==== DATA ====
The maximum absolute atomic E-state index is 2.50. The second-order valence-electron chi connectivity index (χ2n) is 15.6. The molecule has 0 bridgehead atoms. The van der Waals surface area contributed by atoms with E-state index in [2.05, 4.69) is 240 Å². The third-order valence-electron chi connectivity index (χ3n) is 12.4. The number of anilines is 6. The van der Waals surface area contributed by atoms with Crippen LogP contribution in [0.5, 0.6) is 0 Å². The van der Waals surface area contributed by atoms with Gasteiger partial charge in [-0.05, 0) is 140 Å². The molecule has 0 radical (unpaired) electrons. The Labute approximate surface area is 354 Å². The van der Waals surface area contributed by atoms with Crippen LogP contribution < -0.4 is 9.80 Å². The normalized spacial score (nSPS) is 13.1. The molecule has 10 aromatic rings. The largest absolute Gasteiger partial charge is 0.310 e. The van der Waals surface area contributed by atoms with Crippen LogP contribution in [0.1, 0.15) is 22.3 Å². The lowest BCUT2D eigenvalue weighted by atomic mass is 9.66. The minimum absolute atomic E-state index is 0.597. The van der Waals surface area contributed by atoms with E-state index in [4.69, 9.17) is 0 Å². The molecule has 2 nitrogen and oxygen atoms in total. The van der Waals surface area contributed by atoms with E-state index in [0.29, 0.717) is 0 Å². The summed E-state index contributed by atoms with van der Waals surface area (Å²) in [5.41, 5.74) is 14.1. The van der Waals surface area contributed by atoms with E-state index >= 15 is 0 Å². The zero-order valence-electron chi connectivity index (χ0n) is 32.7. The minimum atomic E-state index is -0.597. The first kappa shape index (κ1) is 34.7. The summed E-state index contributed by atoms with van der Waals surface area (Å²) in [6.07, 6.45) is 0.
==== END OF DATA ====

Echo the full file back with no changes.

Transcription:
The maximum absolute atomic E-state index is 2.50. The second-order valence-electron chi connectivity index (χ2n) is 15.6. The molecule has 0 bridgehead atoms. The van der Waals surface area contributed by atoms with E-state index in [2.05, 4.69) is 240 Å². The third-order valence-electron chi connectivity index (χ3n) is 12.4. The number of anilines is 6. The van der Waals surface area contributed by atoms with Crippen LogP contribution in [0.5, 0.6) is 0 Å². The van der Waals surface area contributed by atoms with Gasteiger partial charge in [-0.05, 0) is 140 Å². The molecule has 0 radical (unpaired) electrons. The Labute approximate surface area is 354 Å². The van der Waals surface area contributed by atoms with Crippen LogP contribution < -0.4 is 9.80 Å². The normalized spacial score (nSPS) is 13.1. The molecule has 10 aromatic rings. The largest absolute Gasteiger partial charge is 0.310 e. The van der Waals surface area contributed by atoms with Crippen LogP contribution in [0.1, 0.15) is 22.3 Å². The lowest BCUT2D eigenvalue weighted by atomic mass is 9.66. The minimum absolute atomic E-state index is 0.597. The van der Waals surface area contributed by atoms with E-state index in [4.69, 9.17) is 0 Å². The molecule has 2 nitrogen and oxygen atoms in total. The van der Waals surface area contributed by atoms with E-state index in [0.29, 0.717) is 0 Å². The summed E-state index contributed by atoms with van der Waals surface area (Å²) in [5.41, 5.74) is 14.1. The van der Waals surface area contributed by atoms with E-state index >= 15 is 0 Å². The zero-order valence-electron chi connectivity index (χ0n) is 32.7. The minimum atomic E-state index is -0.597. The first kappa shape index (κ1) is 34.7. The summed E-state index contributed by atoms with van der Waals surface area (Å²) in [6.07, 6.45) is 0.